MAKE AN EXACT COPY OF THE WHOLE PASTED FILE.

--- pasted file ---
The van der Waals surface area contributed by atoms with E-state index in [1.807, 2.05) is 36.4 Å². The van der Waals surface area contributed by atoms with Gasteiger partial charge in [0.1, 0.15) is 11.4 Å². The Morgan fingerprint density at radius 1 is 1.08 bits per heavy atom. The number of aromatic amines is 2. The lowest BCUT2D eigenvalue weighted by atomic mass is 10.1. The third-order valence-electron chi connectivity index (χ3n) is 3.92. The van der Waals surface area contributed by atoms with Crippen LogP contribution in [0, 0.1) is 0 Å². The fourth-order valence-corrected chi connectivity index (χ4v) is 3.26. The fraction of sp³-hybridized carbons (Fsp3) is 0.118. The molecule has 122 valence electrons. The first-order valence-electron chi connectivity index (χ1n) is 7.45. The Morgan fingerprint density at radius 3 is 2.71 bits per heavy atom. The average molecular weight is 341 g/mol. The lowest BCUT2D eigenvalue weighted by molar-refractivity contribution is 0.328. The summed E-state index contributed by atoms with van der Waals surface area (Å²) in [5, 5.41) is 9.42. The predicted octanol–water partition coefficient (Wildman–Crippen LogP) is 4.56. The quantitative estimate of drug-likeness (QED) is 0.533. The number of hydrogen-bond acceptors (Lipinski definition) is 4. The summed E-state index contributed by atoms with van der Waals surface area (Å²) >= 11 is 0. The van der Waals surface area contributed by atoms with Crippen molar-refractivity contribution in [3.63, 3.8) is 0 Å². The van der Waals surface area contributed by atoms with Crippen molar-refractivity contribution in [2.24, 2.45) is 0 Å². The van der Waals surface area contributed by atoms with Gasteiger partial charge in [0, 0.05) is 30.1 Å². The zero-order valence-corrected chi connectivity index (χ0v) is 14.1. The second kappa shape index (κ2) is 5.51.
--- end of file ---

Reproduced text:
The van der Waals surface area contributed by atoms with E-state index in [1.807, 2.05) is 36.4 Å². The van der Waals surface area contributed by atoms with Gasteiger partial charge in [0.1, 0.15) is 11.4 Å². The Morgan fingerprint density at radius 1 is 1.08 bits per heavy atom. The number of aromatic amines is 2. The lowest BCUT2D eigenvalue weighted by atomic mass is 10.1. The third-order valence-electron chi connectivity index (χ3n) is 3.92. The van der Waals surface area contributed by atoms with Crippen LogP contribution in [0, 0.1) is 0 Å². The fourth-order valence-corrected chi connectivity index (χ4v) is 3.26. The fraction of sp³-hybridized carbons (Fsp3) is 0.118. The molecule has 122 valence electrons. The first-order valence-electron chi connectivity index (χ1n) is 7.45. The Morgan fingerprint density at radius 3 is 2.71 bits per heavy atom. The average molecular weight is 341 g/mol. The lowest BCUT2D eigenvalue weighted by molar-refractivity contribution is 0.328. The summed E-state index contributed by atoms with van der Waals surface area (Å²) in [5, 5.41) is 9.42. The predicted octanol–water partition coefficient (Wildman–Crippen LogP) is 4.56. The quantitative estimate of drug-likeness (QED) is 0.533. The number of hydrogen-bond acceptors (Lipinski definition) is 4. The summed E-state index contributed by atoms with van der Waals surface area (Å²) >= 11 is 0. The van der Waals surface area contributed by atoms with Crippen molar-refractivity contribution in [3.63, 3.8) is 0 Å². The van der Waals surface area contributed by atoms with Crippen molar-refractivity contribution in [2.24, 2.45) is 0 Å². The van der Waals surface area contributed by atoms with Gasteiger partial charge in [0, 0.05) is 30.1 Å². The zero-order valence-corrected chi connectivity index (χ0v) is 14.1. The second kappa shape index (κ2) is 5.51.